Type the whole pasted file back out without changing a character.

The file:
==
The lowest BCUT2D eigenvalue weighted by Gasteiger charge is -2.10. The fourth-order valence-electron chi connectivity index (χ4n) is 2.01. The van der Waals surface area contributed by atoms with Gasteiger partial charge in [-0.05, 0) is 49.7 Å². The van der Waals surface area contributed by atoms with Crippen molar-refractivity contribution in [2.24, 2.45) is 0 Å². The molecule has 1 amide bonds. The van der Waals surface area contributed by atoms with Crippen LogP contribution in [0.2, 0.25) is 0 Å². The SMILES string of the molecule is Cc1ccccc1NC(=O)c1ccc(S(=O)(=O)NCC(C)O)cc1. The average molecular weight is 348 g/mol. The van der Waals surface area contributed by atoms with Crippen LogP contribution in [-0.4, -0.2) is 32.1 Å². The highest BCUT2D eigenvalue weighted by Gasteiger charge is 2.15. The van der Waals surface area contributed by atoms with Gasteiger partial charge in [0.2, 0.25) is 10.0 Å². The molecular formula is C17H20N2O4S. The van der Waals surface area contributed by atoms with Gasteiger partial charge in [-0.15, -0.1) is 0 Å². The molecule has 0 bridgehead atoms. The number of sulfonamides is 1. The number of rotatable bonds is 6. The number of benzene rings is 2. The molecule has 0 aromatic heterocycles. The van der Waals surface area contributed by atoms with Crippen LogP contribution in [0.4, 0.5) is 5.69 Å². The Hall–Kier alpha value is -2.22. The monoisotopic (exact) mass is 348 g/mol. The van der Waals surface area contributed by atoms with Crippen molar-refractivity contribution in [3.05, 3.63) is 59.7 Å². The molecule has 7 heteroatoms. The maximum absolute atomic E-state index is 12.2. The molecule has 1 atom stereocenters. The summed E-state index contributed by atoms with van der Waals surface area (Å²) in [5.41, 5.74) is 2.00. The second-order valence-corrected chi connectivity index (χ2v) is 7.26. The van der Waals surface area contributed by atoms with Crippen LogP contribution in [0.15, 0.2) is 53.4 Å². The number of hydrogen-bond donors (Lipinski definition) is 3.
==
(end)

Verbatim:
The lowest BCUT2D eigenvalue weighted by Gasteiger charge is -2.10. The fourth-order valence-electron chi connectivity index (χ4n) is 2.01. The van der Waals surface area contributed by atoms with Gasteiger partial charge in [-0.05, 0) is 49.7 Å². The van der Waals surface area contributed by atoms with Crippen molar-refractivity contribution in [2.24, 2.45) is 0 Å². The molecule has 1 amide bonds. The van der Waals surface area contributed by atoms with Crippen LogP contribution in [0.2, 0.25) is 0 Å². The SMILES string of the molecule is Cc1ccccc1NC(=O)c1ccc(S(=O)(=O)NCC(C)O)cc1. The average molecular weight is 348 g/mol. The van der Waals surface area contributed by atoms with Crippen LogP contribution in [-0.4, -0.2) is 32.1 Å². The highest BCUT2D eigenvalue weighted by Gasteiger charge is 2.15. The van der Waals surface area contributed by atoms with Gasteiger partial charge in [0.2, 0.25) is 10.0 Å². The molecular formula is C17H20N2O4S. The van der Waals surface area contributed by atoms with Gasteiger partial charge in [-0.15, -0.1) is 0 Å². The molecule has 0 bridgehead atoms. The number of sulfonamides is 1. The number of rotatable bonds is 6. The number of benzene rings is 2. The molecule has 0 aromatic heterocycles. The van der Waals surface area contributed by atoms with Crippen LogP contribution in [0.4, 0.5) is 5.69 Å². The Hall–Kier alpha value is -2.22. The monoisotopic (exact) mass is 348 g/mol. The van der Waals surface area contributed by atoms with Crippen molar-refractivity contribution in [3.05, 3.63) is 59.7 Å². The molecule has 7 heteroatoms. The maximum absolute atomic E-state index is 12.2. The molecule has 1 atom stereocenters. The summed E-state index contributed by atoms with van der Waals surface area (Å²) in [5.41, 5.74) is 2.00. The second-order valence-corrected chi connectivity index (χ2v) is 7.26. The van der Waals surface area contributed by atoms with Crippen LogP contribution in [0.15, 0.2) is 53.4 Å². The number of hydrogen-bond donors (Lipinski definition) is 3.